So imagine if 9/11 had taken down our Capitol or if an EF 4 or 5 Tornado hit our city and destroyed most of our homes and landmarks. 

Jerusalem was razed. King Zedekiah’s sons were captured and killed. The king was blinded, bound, and taken to Babylon. A small number of people were left to tend the land. The rest were taken away in exile.  

Jeremiah was one of those people left behind. The destruction was around him daily. Can you imagine living in the city’s rubble day after day while still trying to maintain your faith?

If this is Jeremiah’s lament, it shows that this prophet of God struggled with faith, persecution, and human suffering. All of these were enough to discourage him.

I have seen people struggle with faith and voice laments after the death of a spouse or the death of a child. 

Some people blame God. The faith they once had and the understanding they once had about God no longer exists.

I don’t judge. I just listen. 

I realize that each person must work through their struggle. I know that God is not going to abandon them. I know that their sorrow is real.  

If put in the same situation, the same lament might be on my lips.

This grief can feel consuming, but I know God and his love is strong enough to bring them through it. 

I have learned that God can use me to help, but that God is the one that heals. 

The power of God’s word is that a book like Lamentations honestly deals with the grief we experience when our world falls apart and we are left at a loss to understand the God we thought we knew. 

When life piles on the difficulties, it’s human nature to become discouraged.  

Loss can leave us feeling numb. 

We can walk around in a fog, functioning, but not feeling, at least not feeling what we used to feel.  

Our old feelings might be replaced with anger, loneliness, despair, or depression.  

During these times, we are prone to wander from our faith and engage in activities that can damage our health or relationships with others.  

When Moses left the people and went up on Mt. Hebron to receive the Ten Commandments of God, he stayed a lot longer than expected. 

They became anxious. These people were former slaves and were used to having structure.  

With their leader gone, they were anxious and discouraged. They turned to Aaron and asked him to make them a god they could see and worship.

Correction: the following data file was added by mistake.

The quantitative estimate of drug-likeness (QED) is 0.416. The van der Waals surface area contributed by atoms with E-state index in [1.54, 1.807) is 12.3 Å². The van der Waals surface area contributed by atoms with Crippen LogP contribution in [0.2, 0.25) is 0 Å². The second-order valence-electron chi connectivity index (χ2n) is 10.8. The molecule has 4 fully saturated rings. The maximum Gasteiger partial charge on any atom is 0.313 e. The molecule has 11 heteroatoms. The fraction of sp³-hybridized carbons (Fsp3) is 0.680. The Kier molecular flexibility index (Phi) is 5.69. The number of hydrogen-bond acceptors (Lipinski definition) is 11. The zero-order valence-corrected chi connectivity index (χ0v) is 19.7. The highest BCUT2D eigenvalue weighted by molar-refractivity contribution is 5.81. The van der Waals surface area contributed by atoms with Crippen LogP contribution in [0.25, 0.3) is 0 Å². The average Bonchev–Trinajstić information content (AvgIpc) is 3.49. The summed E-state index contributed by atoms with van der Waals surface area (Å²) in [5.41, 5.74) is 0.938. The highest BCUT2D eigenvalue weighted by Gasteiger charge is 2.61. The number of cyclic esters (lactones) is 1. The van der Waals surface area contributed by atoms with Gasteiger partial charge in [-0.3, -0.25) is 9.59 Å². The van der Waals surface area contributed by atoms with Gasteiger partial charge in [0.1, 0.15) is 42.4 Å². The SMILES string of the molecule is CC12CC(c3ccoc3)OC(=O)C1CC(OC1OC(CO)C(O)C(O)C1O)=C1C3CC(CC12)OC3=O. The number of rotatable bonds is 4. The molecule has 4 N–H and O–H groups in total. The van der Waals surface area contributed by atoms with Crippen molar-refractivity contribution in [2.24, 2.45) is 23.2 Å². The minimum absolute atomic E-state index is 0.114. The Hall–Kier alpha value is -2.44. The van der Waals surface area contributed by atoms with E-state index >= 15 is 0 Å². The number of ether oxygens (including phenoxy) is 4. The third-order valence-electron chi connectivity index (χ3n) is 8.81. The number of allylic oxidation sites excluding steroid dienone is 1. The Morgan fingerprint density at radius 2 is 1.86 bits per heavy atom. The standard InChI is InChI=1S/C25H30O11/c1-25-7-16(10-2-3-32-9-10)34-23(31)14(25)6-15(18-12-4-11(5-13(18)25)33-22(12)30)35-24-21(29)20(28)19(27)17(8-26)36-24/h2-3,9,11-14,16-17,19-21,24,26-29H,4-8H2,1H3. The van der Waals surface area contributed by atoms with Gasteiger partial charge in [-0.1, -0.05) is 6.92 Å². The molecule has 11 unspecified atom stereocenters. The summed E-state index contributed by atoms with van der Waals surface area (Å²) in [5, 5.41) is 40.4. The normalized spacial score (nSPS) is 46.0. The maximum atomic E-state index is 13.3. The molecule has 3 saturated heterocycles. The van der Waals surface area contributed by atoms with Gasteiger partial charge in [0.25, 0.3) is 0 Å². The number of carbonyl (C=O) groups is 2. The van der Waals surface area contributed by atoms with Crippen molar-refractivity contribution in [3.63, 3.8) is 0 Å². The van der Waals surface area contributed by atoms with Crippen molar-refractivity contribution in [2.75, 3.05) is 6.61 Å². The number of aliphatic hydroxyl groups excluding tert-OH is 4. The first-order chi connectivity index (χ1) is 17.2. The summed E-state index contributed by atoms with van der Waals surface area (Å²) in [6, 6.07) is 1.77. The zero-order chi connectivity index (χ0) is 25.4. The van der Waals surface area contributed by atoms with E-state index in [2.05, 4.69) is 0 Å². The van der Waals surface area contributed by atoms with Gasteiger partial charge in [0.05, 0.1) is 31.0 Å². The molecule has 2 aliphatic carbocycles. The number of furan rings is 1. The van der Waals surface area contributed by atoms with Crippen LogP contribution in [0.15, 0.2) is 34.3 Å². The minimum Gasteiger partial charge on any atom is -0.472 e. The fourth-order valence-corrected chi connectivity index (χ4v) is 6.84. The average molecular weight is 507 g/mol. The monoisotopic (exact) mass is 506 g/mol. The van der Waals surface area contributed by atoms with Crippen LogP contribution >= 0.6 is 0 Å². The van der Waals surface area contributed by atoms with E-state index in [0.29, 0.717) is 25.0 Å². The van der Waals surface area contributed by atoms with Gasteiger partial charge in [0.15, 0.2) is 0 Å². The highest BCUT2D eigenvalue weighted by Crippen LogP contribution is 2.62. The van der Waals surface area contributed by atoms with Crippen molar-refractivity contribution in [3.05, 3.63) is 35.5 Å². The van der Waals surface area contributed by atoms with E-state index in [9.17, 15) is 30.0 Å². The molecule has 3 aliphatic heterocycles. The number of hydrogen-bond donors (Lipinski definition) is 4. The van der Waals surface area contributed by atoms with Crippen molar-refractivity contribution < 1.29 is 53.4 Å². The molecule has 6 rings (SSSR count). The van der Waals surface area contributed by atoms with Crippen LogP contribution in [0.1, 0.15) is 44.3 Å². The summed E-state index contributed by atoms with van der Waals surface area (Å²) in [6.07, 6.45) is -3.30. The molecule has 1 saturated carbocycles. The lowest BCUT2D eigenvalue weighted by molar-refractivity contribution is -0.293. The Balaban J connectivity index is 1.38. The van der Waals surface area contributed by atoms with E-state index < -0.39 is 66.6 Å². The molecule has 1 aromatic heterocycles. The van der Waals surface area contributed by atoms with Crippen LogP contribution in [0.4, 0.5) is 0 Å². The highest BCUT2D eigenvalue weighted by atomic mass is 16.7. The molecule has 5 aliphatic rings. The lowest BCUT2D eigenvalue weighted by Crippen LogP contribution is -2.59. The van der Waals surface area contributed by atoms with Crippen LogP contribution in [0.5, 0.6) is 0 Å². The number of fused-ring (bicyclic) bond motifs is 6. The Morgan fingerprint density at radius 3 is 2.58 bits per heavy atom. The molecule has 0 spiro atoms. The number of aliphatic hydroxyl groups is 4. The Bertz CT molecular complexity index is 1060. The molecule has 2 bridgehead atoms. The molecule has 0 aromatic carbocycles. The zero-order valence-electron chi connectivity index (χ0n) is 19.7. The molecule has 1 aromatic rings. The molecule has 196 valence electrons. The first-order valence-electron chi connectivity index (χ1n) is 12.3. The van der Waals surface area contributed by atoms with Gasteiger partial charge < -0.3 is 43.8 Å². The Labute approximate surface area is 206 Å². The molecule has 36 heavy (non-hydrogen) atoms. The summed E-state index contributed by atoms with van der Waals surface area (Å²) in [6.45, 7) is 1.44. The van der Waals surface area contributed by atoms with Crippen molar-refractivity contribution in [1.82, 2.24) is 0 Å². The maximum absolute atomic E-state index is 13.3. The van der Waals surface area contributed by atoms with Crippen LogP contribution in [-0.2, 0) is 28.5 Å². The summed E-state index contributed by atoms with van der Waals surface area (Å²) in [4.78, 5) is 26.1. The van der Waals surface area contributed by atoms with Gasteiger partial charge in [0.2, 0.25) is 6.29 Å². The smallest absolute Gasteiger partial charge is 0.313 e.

They wandered away from the God who led them out of bondage and created a god of their own making.

Any time we lose something of great value, we grieve. We have to adjust to a different kind of life.  

During the pandemic, we’ve have lost community, time with family, the opportunity to gather with friends, watch and play sports.  

Weddings have been postponed; funerals have been canceled; celebrations have been forgone; businesses have closed; jobs have been lost; bankruptcies have occurred, and school plans have been changed.  

Grandparents can’t hug their grandchildren; nursing home residents have been isolated from their family; families have been kept out of the hospital to see their loved ones.  

Over one hundred sixty-thousand have died from COVID-19 and some have died alone.  

Nearly five million in our country alone have been infected by the virus. 

We are all collectively grieving a way of life that has left us and we are struggling to reclaim. 

 In times of grief, we can allow our trust in one another to erode because we all grieve in different ways. 

It’s easy not to live by the Golden Rule than it is to follow it.  It’s easy to stop trying to understand how our neighbor may be struggling and dealing with their grief differently than us.

Those who worship God are not exempt.  This is clear, as we read the book of Lamentations.  

If our circumstances damage our trust and faith in God, that can bring on even more grief and discouragement.  

When Jerusalem was destroyed, their temple was destroyed. The place where they gathered and worshipped God was leveled. The massive and beautiful structure represented a God they believed was protecting them.  When that hedge of protection was gone, it created a spiritual battle in their lives.  

There is a spiritual battle taking place for our souls when we experience great loss.  

Satan wants to take our loss and use it against us, telling us that our faith is no good, that our God is of no help, and that we are fools for even believing in God.  

Satan wants to use our loss to stop ministry, slow down progress, impede vision, discourage others, cripple our faith, and cause us to leave the God we love.

I know it would help if suddenly the virus dissipated and left us like the dew leaves the grass shortly after dawn or the fog burns off soon after the sun rises.  

I know our spirits would rise if the circumstances would suddenly change.  

However, sometimes things happen that cannot be undone so easily.  The Jewish exile lasted 70 years.   

Lamentations can help us because Jerusalem was not going to get undestroyed, and the exiles were not going to become unexiled anytime soon.

Even with a vaccine, we need to understand that were are living in a new normal.

Rarely do we have control over all our circumstances. We like to think we are in control of life, but that is an illusion.  

Yes, we can change some things, but many things in our lives are beyond our control. 

The one thing we have control over is how we react to what comes our way.

We must understand that the battle taking place daily is a battle for our minds.  

That means that we need to have enough self-awareness to know what is going on in our minds and seek other perspectives besides our own to maintain good mental health.